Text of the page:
So, on the meta front, it fails, by virtue of being made in 2016 and having to make use of the technology available at that time. But what about the folklore? Honestly, I think this is an aspect that could have been done a lot better – a couple of the characters are enthusiasts of the Blair Witch myth, but they end up more as antagonists to the rest of the cast than serving any real purpose to explore it deeper. One of them ends up as a sort of conduit for the dark powers in the woods, but it’s not very well explained (much better delved into in the following 2018 game, which I’ll be getting into soon), and I wish Blair Witch had really pushed this element more; with internet communities springing up around folklore and mysticism, it would have been really cool to see the writers build on the original internet innovation of the series and really draw this out as a focal point.
The main driving point behind the movie is Heather, the filmmaker from the first movie, and her little brother, who goes into the woods in the hopes of finding her. I’m not averse to this as a premise, but I felt like the concept could have been better explored – how did Heather’s vanishing affect him and the rest of the family? Have they been harassed by people obsessed with the case? Does the film exist in this universe? It’s a decent starting point that never really goes beyond that, which is a real shame, given what a great character Heather is and how much more we could have learned about her and her impact.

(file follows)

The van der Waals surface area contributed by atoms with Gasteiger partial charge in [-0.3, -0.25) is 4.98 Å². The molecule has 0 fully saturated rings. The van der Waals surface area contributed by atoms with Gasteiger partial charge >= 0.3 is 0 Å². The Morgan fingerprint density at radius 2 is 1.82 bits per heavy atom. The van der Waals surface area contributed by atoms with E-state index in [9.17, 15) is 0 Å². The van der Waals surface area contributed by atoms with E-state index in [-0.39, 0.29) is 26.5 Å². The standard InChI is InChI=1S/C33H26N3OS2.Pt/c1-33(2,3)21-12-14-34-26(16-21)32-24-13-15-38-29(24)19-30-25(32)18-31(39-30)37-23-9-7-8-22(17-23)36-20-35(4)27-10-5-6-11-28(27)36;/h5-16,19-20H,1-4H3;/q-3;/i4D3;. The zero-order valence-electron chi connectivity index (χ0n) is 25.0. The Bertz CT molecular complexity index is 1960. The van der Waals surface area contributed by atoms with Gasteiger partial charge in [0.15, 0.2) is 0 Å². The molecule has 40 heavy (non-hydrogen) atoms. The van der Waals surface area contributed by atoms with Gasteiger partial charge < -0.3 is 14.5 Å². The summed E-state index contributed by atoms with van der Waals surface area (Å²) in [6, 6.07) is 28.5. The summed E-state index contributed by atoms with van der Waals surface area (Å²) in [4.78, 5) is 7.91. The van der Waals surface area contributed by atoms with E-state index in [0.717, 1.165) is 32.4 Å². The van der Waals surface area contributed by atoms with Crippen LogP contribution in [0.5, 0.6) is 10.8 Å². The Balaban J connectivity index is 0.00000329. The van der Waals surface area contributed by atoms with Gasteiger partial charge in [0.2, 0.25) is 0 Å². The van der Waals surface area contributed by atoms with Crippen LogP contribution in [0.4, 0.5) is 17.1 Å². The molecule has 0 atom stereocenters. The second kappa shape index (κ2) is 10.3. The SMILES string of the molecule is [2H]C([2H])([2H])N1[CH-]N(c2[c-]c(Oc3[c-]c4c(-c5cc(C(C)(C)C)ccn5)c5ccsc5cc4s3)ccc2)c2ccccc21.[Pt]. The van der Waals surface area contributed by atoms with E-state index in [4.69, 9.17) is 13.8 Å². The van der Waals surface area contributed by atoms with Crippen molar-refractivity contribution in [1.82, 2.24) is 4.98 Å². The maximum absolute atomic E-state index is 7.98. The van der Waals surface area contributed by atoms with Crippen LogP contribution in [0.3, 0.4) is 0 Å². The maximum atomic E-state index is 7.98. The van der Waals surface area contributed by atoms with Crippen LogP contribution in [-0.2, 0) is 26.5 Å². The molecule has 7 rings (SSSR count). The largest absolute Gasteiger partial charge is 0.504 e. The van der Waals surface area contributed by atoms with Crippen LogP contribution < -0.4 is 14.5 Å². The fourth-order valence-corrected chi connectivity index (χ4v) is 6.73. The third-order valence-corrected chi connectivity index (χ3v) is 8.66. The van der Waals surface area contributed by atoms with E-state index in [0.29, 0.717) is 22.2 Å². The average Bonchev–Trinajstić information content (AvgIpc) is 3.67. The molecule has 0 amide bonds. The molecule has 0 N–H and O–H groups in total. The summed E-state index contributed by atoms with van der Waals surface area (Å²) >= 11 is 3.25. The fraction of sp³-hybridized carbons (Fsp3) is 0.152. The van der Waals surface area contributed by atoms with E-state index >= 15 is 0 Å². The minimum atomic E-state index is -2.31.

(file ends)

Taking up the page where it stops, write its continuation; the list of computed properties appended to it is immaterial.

But what about the woods? I think, much the same as Book of Shadows, Blair Witch has the issue of never making the woods feel as deep, dense, and constricting as they should – but I have to give it credit in the way it deals with the house that appears at the end of the first movie. The third act of Blair Witch – while I don’t particularly agree with the choice to show any monsters, even briefly – is without a doubt the most effective part of it. As I mentioned above, the limited point-of-view cameras really work well here, and the house really does have a great sense of trapping the characters in a hopeless, endless rotation of horror. It’s one of the only parts of the movie I feel really builds on what the original laid out, instead of just sort of hand-waving in its general direction and then throwing in a gross jump-scare.
But, as a whole, I still really, really dislike Blair Witch. It’s lazy, it’s boring, it doesn’t have a sniff of the atmosphere or tone or focus of the original. The modernization of the series doesn’t have to mean the death of it, but Blair Witch fails to integrate the crucial aspects of these stories into a more modern setting – and it’s a dismal failure as a result.
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By Lou MacGregor
(header image via Variety)
I remember not minding BW at the time, though I might have just been excited for anything new to do with BWP. I do remember hating how much was shown vs. leaving it to the imagination in the original.
I’d say I should give it a rewatch, but after reading your write-up, I think I’ll let it sit for a few more years.